Backing Up Virtual Machines

This section reviews backing up an Instance using the OpenStack web dashboard. Creating a comprehensive backup of a virtual machine in cloud services is called a Snapshot.

Step 1 – Creating an Instance Backup

To create a backup of an Instance, go to Project -> Compute -> Instances.

Next, find the desired Instance and click on the Create Snapshot button. This action initiates the process of backing up Instance data and may take some time to complete.

Step 2 – Confirming Backup Completion

To confirm that the Snapshot has been successfully created, go to Project -> Compute -> Images and then locate the Snapshot in the list.

Restoring a Virtual Machine Backup

How to restore a backup of an Instance?

Step 1 – Restoring the Snapshot

To restore a Snapshot of an Instance, go to Project -> Compute -> Instances and launch a new Instance. When filling out the form, make sure to select the Snapshot as the boot source for the Instance and choose the Snapshot you want to restore.

Step 2 – Confirming the Restoration

To confirm that the Snapshot has been successfully restored, list the Instances on the web dashboard and check the Status column. Ensure that everything is functioning correctly, and your desired Instances have been activated.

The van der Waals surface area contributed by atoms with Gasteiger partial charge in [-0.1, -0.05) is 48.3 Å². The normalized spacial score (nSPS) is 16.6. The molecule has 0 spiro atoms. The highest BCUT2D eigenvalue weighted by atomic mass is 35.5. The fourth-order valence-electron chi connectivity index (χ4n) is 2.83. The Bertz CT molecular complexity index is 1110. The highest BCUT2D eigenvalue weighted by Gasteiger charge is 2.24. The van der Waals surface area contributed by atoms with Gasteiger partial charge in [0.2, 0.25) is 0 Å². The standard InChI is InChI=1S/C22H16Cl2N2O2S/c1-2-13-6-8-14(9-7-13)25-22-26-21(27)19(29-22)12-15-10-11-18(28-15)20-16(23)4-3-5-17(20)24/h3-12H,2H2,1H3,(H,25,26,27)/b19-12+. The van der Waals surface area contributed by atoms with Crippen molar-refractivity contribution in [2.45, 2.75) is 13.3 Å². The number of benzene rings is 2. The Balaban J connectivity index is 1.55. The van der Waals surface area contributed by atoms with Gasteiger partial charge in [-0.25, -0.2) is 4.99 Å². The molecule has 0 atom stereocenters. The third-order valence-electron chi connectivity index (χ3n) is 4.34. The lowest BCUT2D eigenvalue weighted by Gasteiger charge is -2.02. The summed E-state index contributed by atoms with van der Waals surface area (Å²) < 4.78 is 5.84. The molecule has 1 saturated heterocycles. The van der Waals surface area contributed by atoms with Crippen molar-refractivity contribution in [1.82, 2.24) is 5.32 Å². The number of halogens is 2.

Backing up Volumes

How to create a backup of a Volume?

Step 1 – Create a Backup of a Volume

In addition to creating snapshots of virtual machines, you can use the dashboard to back up Volumes. This is particularly useful when working with a stable Volume and intending to create backups of it.

To back up a Volume, go to Project -> Volumes -> Volumes, then select the desired Volume. From the dropdown menu next to it on the right side, choose the option "Create Backup."

Fill in the details of the form by entering at least the backup name and any other required fields.

Step 2 -- Confirm Backup Creation from Volume

To confirm that the backup has been successfully created, go to Project -> Volumes -> Backups, then find the relevant backup in the list and pay attention to the Status column. You should see "Available," indicating that the backup is completed and ready for use.

Restoring Volume Backups

How to restore a Volume backup?

Step 1 -- Find the Volume Backup

To access the list of Volume backups, go to Project -> Volumes -> Backups and make sure that the backup you created is listed.

Step 2 -- Restoring the Volume Backup

To restore this backup, select "Restore Backup" from the dropdown menu next to the backup name on the right side.

Choose "Create a New Volume" to recover this backup into a new volume. Later, you can attach it to an instance.